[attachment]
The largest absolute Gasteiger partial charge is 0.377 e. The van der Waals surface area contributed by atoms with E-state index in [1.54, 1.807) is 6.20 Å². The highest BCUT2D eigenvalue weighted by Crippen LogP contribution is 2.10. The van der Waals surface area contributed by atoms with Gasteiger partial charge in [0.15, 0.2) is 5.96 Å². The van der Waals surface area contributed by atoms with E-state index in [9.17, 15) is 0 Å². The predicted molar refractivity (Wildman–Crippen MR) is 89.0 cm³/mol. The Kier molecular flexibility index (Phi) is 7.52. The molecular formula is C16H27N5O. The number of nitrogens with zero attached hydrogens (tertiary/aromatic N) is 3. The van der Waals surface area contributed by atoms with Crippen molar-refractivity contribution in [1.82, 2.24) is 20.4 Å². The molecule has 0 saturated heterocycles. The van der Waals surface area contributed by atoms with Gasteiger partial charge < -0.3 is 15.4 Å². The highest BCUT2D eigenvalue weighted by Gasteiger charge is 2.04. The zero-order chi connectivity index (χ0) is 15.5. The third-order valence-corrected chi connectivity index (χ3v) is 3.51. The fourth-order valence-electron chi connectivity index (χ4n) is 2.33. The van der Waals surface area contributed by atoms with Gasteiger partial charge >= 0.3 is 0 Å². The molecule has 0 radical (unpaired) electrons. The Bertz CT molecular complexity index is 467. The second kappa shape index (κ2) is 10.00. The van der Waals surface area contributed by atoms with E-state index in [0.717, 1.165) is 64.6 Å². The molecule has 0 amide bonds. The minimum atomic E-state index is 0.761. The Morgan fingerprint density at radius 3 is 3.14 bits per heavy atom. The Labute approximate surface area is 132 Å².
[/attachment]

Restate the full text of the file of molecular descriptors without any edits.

The largest absolute Gasteiger partial charge is 0.377 e. The van der Waals surface area contributed by atoms with E-state index in [1.54, 1.807) is 6.20 Å². The highest BCUT2D eigenvalue weighted by Crippen LogP contribution is 2.10. The van der Waals surface area contributed by atoms with Gasteiger partial charge in [0.15, 0.2) is 5.96 Å². The van der Waals surface area contributed by atoms with E-state index in [9.17, 15) is 0 Å². The predicted molar refractivity (Wildman–Crippen MR) is 89.0 cm³/mol. The Kier molecular flexibility index (Phi) is 7.52. The molecular formula is C16H27N5O. The number of nitrogens with zero attached hydrogens (tertiary/aromatic N) is 3. The van der Waals surface area contributed by atoms with Crippen molar-refractivity contribution in [1.82, 2.24) is 20.4 Å². The molecule has 0 saturated heterocycles. The van der Waals surface area contributed by atoms with Gasteiger partial charge < -0.3 is 15.4 Å². The highest BCUT2D eigenvalue weighted by Gasteiger charge is 2.04. The zero-order chi connectivity index (χ0) is 15.5. The third-order valence-corrected chi connectivity index (χ3v) is 3.51. The fourth-order valence-electron chi connectivity index (χ4n) is 2.33. The van der Waals surface area contributed by atoms with Gasteiger partial charge >= 0.3 is 0 Å². The molecule has 0 radical (unpaired) electrons. The Bertz CT molecular complexity index is 467. The second kappa shape index (κ2) is 10.00. The van der Waals surface area contributed by atoms with E-state index in [0.717, 1.165) is 64.6 Å². The molecule has 0 amide bonds. The minimum atomic E-state index is 0.761. The Morgan fingerprint density at radius 3 is 3.14 bits per heavy atom. The Labute approximate surface area is 132 Å².